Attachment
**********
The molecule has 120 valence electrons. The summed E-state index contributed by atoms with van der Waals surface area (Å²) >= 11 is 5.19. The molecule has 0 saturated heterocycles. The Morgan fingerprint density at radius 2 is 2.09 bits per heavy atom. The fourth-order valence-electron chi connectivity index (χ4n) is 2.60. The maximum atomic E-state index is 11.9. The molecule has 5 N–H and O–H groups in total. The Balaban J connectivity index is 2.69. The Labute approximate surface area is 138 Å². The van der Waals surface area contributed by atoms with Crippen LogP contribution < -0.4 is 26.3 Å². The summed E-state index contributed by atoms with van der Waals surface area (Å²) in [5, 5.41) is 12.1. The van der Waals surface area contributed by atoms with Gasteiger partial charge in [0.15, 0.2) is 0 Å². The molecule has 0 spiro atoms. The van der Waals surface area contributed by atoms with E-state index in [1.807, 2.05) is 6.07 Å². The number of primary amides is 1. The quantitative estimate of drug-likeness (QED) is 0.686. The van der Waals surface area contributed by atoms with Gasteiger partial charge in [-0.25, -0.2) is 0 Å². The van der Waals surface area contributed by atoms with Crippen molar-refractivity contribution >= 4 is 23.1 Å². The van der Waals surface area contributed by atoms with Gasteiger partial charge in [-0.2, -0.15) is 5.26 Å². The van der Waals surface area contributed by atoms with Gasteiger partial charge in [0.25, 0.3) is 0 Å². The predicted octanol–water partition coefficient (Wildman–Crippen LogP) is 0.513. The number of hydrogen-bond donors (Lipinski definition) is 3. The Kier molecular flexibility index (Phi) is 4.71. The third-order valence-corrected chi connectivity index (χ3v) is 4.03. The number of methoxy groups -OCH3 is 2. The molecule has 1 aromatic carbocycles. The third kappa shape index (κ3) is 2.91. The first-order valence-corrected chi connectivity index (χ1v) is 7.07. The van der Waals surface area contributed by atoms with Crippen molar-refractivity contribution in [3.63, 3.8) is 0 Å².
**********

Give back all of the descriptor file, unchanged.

The molecule has 120 valence electrons. The summed E-state index contributed by atoms with van der Waals surface area (Å²) >= 11 is 5.19. The molecule has 0 saturated heterocycles. The Morgan fingerprint density at radius 2 is 2.09 bits per heavy atom. The fourth-order valence-electron chi connectivity index (χ4n) is 2.60. The maximum atomic E-state index is 11.9. The molecule has 5 N–H and O–H groups in total. The Balaban J connectivity index is 2.69. The Labute approximate surface area is 138 Å². The van der Waals surface area contributed by atoms with Crippen LogP contribution < -0.4 is 26.3 Å². The summed E-state index contributed by atoms with van der Waals surface area (Å²) in [5, 5.41) is 12.1. The van der Waals surface area contributed by atoms with Gasteiger partial charge in [0.15, 0.2) is 0 Å². The molecule has 0 spiro atoms. The van der Waals surface area contributed by atoms with E-state index in [1.807, 2.05) is 6.07 Å². The number of primary amides is 1. The quantitative estimate of drug-likeness (QED) is 0.686. The van der Waals surface area contributed by atoms with Gasteiger partial charge in [-0.25, -0.2) is 0 Å². The van der Waals surface area contributed by atoms with Crippen molar-refractivity contribution >= 4 is 23.1 Å². The van der Waals surface area contributed by atoms with Gasteiger partial charge in [-0.2, -0.15) is 5.26 Å². The van der Waals surface area contributed by atoms with Gasteiger partial charge in [0.25, 0.3) is 0 Å². The predicted octanol–water partition coefficient (Wildman–Crippen LogP) is 0.513. The number of hydrogen-bond donors (Lipinski definition) is 3. The Kier molecular flexibility index (Phi) is 4.71. The third-order valence-corrected chi connectivity index (χ3v) is 4.03. The number of methoxy groups -OCH3 is 2. The molecule has 1 aromatic carbocycles. The third kappa shape index (κ3) is 2.91. The first-order valence-corrected chi connectivity index (χ1v) is 7.07. The van der Waals surface area contributed by atoms with Crippen molar-refractivity contribution in [3.63, 3.8) is 0 Å².